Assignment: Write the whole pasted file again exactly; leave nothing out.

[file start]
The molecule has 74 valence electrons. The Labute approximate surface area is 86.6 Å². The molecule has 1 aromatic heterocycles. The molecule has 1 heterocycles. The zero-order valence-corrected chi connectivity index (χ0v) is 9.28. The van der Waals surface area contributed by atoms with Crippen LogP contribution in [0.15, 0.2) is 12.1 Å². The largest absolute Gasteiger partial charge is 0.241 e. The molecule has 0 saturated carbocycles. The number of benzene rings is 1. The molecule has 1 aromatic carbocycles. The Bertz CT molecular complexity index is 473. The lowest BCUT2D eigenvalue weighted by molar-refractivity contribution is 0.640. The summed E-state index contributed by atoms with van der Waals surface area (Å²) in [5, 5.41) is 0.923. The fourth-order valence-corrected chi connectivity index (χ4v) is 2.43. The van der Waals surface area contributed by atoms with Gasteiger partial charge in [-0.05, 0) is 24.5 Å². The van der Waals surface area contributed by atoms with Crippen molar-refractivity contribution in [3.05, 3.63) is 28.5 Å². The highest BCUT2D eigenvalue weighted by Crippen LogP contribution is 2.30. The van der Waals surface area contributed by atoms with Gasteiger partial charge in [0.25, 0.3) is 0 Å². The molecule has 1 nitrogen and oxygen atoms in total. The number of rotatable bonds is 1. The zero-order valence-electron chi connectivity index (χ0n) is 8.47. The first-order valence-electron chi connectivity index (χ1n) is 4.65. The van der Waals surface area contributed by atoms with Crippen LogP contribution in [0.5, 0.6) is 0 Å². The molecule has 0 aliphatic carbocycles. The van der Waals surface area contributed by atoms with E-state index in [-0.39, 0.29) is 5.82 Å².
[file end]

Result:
The molecule has 74 valence electrons. The Labute approximate surface area is 86.6 Å². The molecule has 1 aromatic heterocycles. The molecule has 1 heterocycles. The zero-order valence-corrected chi connectivity index (χ0v) is 9.28. The van der Waals surface area contributed by atoms with Crippen LogP contribution in [0.15, 0.2) is 12.1 Å². The largest absolute Gasteiger partial charge is 0.241 e. The molecule has 0 saturated carbocycles. The number of benzene rings is 1. The molecule has 1 aromatic carbocycles. The Bertz CT molecular complexity index is 473. The lowest BCUT2D eigenvalue weighted by molar-refractivity contribution is 0.640. The summed E-state index contributed by atoms with van der Waals surface area (Å²) in [5, 5.41) is 0.923. The fourth-order valence-corrected chi connectivity index (χ4v) is 2.43. The van der Waals surface area contributed by atoms with Gasteiger partial charge in [-0.05, 0) is 24.5 Å². The van der Waals surface area contributed by atoms with Crippen molar-refractivity contribution in [3.05, 3.63) is 28.5 Å². The highest BCUT2D eigenvalue weighted by Crippen LogP contribution is 2.30. The van der Waals surface area contributed by atoms with Gasteiger partial charge in [0.25, 0.3) is 0 Å². The molecule has 1 nitrogen and oxygen atoms in total. The number of rotatable bonds is 1. The zero-order valence-electron chi connectivity index (χ0n) is 8.47. The first-order valence-electron chi connectivity index (χ1n) is 4.65. The van der Waals surface area contributed by atoms with Crippen LogP contribution in [0.5, 0.6) is 0 Å². The molecule has 0 aliphatic carbocycles. The van der Waals surface area contributed by atoms with E-state index in [-0.39, 0.29) is 5.82 Å².